NIC is not only empowering sustainability research partnerships – we’re modeling sustainable practices in our physical plant and culture.
While building Nebraska Innovation Campus (NIC), many aspects were taken into consideration including employing the newest and most creative technologies to heat and cool the buildings. The Centralized Renewable Energy System (CRES) uses reclaimed, non-drinkable water from the nearby Theresa Street wastewater treatment plant to heat and cool up to 1.8 million square feet of offices and labs on NIC. This award winning closed-loop system transfers thermal energy in underground piping to the entire campus. The investment in this source of alternative energy will ensure that NIC buildings operate 30% more efficiently than ones with standard equipment and will lower the risks associated with fluctuating commodity prices. This system is even more efficient than a geothermal system because of the consistent water temperatures provided by the wastewater treatment facility.
NIC buildings don't just reflect values of innovation and collaboration – they inspire them. NIC buildings are built to LEED Silver standards and enable the campus to minimize its impact on the environment while maximizing the utility and wellbeing of users. Abundant natural lighting and extensive measures to ensure high indoor air quality translate into tangible benefits to the health and productivity of occupants. Through innovative spaces, we strive to catalyze employee satisfaction and retention, and empower NIC partners to more effectively reach their goals.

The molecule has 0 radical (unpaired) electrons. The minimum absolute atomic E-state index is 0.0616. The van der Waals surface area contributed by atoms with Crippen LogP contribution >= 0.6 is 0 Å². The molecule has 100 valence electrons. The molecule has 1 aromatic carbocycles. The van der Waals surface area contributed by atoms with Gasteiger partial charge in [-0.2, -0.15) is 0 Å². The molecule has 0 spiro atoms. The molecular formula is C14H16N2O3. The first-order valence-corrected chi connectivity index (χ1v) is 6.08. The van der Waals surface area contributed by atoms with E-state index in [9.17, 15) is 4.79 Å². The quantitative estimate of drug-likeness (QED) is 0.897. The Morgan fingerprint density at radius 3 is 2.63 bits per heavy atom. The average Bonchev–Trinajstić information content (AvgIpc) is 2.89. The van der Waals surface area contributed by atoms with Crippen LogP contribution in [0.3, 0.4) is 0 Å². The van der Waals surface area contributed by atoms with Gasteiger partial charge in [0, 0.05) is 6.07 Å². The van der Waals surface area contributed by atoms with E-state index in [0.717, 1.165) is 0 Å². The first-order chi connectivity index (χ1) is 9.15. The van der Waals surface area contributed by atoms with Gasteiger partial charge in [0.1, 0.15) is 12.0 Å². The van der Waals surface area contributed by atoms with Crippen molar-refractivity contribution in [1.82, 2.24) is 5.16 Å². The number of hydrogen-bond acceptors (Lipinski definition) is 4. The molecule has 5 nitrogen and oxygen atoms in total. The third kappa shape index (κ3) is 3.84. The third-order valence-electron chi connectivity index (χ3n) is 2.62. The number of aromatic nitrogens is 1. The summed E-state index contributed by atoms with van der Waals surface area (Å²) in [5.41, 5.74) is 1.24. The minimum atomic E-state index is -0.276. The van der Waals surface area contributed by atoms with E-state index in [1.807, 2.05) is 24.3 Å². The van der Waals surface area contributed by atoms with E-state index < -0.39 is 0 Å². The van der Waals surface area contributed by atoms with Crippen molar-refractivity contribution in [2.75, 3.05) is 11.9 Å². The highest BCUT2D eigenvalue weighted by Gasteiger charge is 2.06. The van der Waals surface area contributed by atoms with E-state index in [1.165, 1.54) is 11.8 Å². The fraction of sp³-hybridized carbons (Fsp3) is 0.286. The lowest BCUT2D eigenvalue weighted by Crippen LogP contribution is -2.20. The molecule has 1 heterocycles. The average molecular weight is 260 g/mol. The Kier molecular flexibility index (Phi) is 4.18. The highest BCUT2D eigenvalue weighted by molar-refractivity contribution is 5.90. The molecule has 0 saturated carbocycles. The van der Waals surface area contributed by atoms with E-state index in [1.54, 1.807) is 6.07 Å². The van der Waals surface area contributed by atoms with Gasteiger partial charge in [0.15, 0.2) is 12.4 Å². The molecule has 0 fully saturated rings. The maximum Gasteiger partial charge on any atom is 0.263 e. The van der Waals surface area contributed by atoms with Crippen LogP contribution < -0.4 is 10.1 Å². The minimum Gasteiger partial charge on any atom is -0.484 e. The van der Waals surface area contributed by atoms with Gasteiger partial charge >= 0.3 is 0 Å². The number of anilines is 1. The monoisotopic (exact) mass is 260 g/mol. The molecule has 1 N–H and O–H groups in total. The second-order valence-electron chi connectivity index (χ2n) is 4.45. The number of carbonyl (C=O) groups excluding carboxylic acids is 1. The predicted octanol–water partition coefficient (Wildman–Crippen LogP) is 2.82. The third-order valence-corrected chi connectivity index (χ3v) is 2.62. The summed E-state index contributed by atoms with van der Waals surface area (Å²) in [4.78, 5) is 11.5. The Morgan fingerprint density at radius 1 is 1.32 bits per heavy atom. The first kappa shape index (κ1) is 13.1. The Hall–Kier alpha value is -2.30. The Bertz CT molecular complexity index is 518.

Moving toward social, economic and environmental sustainability presents a multitude of challenges for communities in Nebraska and beyond. NIC is working to be a space that catalyzes a variety of research in sustainability to address some of those challenges. Already, we are facilitating relationships between private sector companies and the University of Nebraska's leading-edge researchers from the Nebraska Center for Energy Sciences Research and the Robert B. Daugherty Water for Food Institute. With access to experts in the spheres of food, water and energy, NIC is well-positioned to develop new partnerships in sustainability research.
NIC is committed to becoming a zero waste campus. The zero waste concept looks to change the way the campus thinks about waste, and transcends the design, production and consumption processes. By reengineering systems in ways that reduce inefficiency, emulate sustainable natural cycles and empower the local community, NIC's zero waste efforts promote environmental sustainability, economic opportunity and social equity. NIC's zero waste strategy incorporates robust recycling and composting programs, sustainable purchasing policies, and fosters collaboration with our partners.